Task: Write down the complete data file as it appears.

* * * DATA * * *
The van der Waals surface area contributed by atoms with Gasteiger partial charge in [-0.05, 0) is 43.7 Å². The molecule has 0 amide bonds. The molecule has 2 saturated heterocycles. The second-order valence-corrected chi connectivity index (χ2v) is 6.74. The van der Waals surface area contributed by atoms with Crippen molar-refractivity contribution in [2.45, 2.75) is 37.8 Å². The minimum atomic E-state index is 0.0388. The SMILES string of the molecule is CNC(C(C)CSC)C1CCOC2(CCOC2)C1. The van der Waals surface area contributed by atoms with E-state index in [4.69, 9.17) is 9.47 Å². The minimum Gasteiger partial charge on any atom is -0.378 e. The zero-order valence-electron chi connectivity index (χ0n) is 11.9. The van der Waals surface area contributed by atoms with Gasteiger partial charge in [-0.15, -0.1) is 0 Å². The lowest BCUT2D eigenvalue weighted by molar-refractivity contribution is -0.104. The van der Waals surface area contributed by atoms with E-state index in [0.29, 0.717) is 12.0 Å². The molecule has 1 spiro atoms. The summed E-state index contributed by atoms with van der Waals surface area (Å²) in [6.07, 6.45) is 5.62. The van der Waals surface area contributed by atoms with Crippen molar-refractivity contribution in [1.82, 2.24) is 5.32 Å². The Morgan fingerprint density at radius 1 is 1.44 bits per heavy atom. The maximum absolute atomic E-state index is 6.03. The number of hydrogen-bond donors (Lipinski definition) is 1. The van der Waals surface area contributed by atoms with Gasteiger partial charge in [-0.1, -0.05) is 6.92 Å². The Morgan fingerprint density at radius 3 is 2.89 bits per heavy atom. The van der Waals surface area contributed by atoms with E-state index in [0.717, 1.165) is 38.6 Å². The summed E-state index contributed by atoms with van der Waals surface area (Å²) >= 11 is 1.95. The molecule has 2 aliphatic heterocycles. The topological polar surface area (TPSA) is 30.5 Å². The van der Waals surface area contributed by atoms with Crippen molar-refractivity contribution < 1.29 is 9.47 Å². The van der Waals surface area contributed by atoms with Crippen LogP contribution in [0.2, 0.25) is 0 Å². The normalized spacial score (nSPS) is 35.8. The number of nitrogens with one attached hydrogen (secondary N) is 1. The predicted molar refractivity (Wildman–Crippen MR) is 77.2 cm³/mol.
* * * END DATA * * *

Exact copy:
The van der Waals surface area contributed by atoms with Gasteiger partial charge in [-0.05, 0) is 43.7 Å². The molecule has 0 amide bonds. The molecule has 2 saturated heterocycles. The second-order valence-corrected chi connectivity index (χ2v) is 6.74. The van der Waals surface area contributed by atoms with Crippen molar-refractivity contribution in [2.45, 2.75) is 37.8 Å². The minimum atomic E-state index is 0.0388. The SMILES string of the molecule is CNC(C(C)CSC)C1CCOC2(CCOC2)C1. The van der Waals surface area contributed by atoms with E-state index in [4.69, 9.17) is 9.47 Å². The minimum Gasteiger partial charge on any atom is -0.378 e. The zero-order valence-electron chi connectivity index (χ0n) is 11.9. The van der Waals surface area contributed by atoms with Gasteiger partial charge in [-0.15, -0.1) is 0 Å². The lowest BCUT2D eigenvalue weighted by molar-refractivity contribution is -0.104. The van der Waals surface area contributed by atoms with E-state index in [0.29, 0.717) is 12.0 Å². The molecule has 1 spiro atoms. The summed E-state index contributed by atoms with van der Waals surface area (Å²) in [6.07, 6.45) is 5.62. The van der Waals surface area contributed by atoms with Crippen molar-refractivity contribution in [1.82, 2.24) is 5.32 Å². The Morgan fingerprint density at radius 1 is 1.44 bits per heavy atom. The maximum absolute atomic E-state index is 6.03. The number of hydrogen-bond donors (Lipinski definition) is 1. The van der Waals surface area contributed by atoms with Gasteiger partial charge in [-0.1, -0.05) is 6.92 Å². The Morgan fingerprint density at radius 3 is 2.89 bits per heavy atom. The van der Waals surface area contributed by atoms with E-state index in [0.717, 1.165) is 38.6 Å². The summed E-state index contributed by atoms with van der Waals surface area (Å²) >= 11 is 1.95. The molecule has 2 aliphatic heterocycles. The topological polar surface area (TPSA) is 30.5 Å². The van der Waals surface area contributed by atoms with Crippen molar-refractivity contribution < 1.29 is 9.47 Å². The van der Waals surface area contributed by atoms with Crippen LogP contribution in [0.2, 0.25) is 0 Å². The normalized spacial score (nSPS) is 35.8. The number of nitrogens with one attached hydrogen (secondary N) is 1. The predicted molar refractivity (Wildman–Crippen MR) is 77.2 cm³/mol.